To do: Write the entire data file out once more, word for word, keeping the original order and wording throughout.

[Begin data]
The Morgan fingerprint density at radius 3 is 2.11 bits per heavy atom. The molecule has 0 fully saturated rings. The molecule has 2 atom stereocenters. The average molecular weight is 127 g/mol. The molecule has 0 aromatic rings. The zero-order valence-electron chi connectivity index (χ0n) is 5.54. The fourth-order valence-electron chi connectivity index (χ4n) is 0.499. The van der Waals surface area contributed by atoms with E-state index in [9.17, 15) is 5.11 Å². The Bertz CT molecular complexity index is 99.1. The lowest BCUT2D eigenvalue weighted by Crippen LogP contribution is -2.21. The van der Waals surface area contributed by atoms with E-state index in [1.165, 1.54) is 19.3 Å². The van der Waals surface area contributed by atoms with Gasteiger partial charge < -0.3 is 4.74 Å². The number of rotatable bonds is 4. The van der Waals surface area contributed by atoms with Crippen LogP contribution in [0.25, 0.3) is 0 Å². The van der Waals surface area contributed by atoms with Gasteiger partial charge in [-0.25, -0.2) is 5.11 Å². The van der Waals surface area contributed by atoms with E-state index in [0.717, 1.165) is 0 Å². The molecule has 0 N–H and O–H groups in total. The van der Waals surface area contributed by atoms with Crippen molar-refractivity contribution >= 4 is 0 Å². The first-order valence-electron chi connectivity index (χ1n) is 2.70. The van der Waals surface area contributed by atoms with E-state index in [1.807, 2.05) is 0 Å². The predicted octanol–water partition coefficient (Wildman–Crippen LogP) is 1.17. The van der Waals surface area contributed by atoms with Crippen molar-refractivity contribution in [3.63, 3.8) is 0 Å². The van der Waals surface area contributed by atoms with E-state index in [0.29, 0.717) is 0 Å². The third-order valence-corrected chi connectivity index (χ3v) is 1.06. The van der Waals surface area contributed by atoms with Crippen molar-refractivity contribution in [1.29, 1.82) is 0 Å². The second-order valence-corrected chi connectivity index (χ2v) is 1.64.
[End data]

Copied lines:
The Morgan fingerprint density at radius 3 is 2.11 bits per heavy atom. The molecule has 0 fully saturated rings. The molecule has 2 atom stereocenters. The average molecular weight is 127 g/mol. The molecule has 0 aromatic rings. The zero-order valence-electron chi connectivity index (χ0n) is 5.54. The fourth-order valence-electron chi connectivity index (χ4n) is 0.499. The van der Waals surface area contributed by atoms with E-state index in [9.17, 15) is 5.11 Å². The Bertz CT molecular complexity index is 99.1. The lowest BCUT2D eigenvalue weighted by Crippen LogP contribution is -2.21. The van der Waals surface area contributed by atoms with E-state index in [1.165, 1.54) is 19.3 Å². The van der Waals surface area contributed by atoms with Gasteiger partial charge < -0.3 is 4.74 Å². The number of rotatable bonds is 4. The van der Waals surface area contributed by atoms with Crippen LogP contribution in [0.25, 0.3) is 0 Å². The van der Waals surface area contributed by atoms with Gasteiger partial charge in [-0.25, -0.2) is 5.11 Å². The van der Waals surface area contributed by atoms with E-state index in [0.717, 1.165) is 0 Å². The molecule has 0 N–H and O–H groups in total. The van der Waals surface area contributed by atoms with Crippen molar-refractivity contribution >= 4 is 0 Å². The first-order valence-electron chi connectivity index (χ1n) is 2.70. The van der Waals surface area contributed by atoms with E-state index in [1.807, 2.05) is 0 Å². The predicted octanol–water partition coefficient (Wildman–Crippen LogP) is 1.17. The van der Waals surface area contributed by atoms with Crippen molar-refractivity contribution in [3.63, 3.8) is 0 Å². The van der Waals surface area contributed by atoms with E-state index in [0.29, 0.717) is 0 Å². The third-order valence-corrected chi connectivity index (χ3v) is 1.06. The van der Waals surface area contributed by atoms with Crippen molar-refractivity contribution in [1.29, 1.82) is 0 Å². The second-order valence-corrected chi connectivity index (χ2v) is 1.64.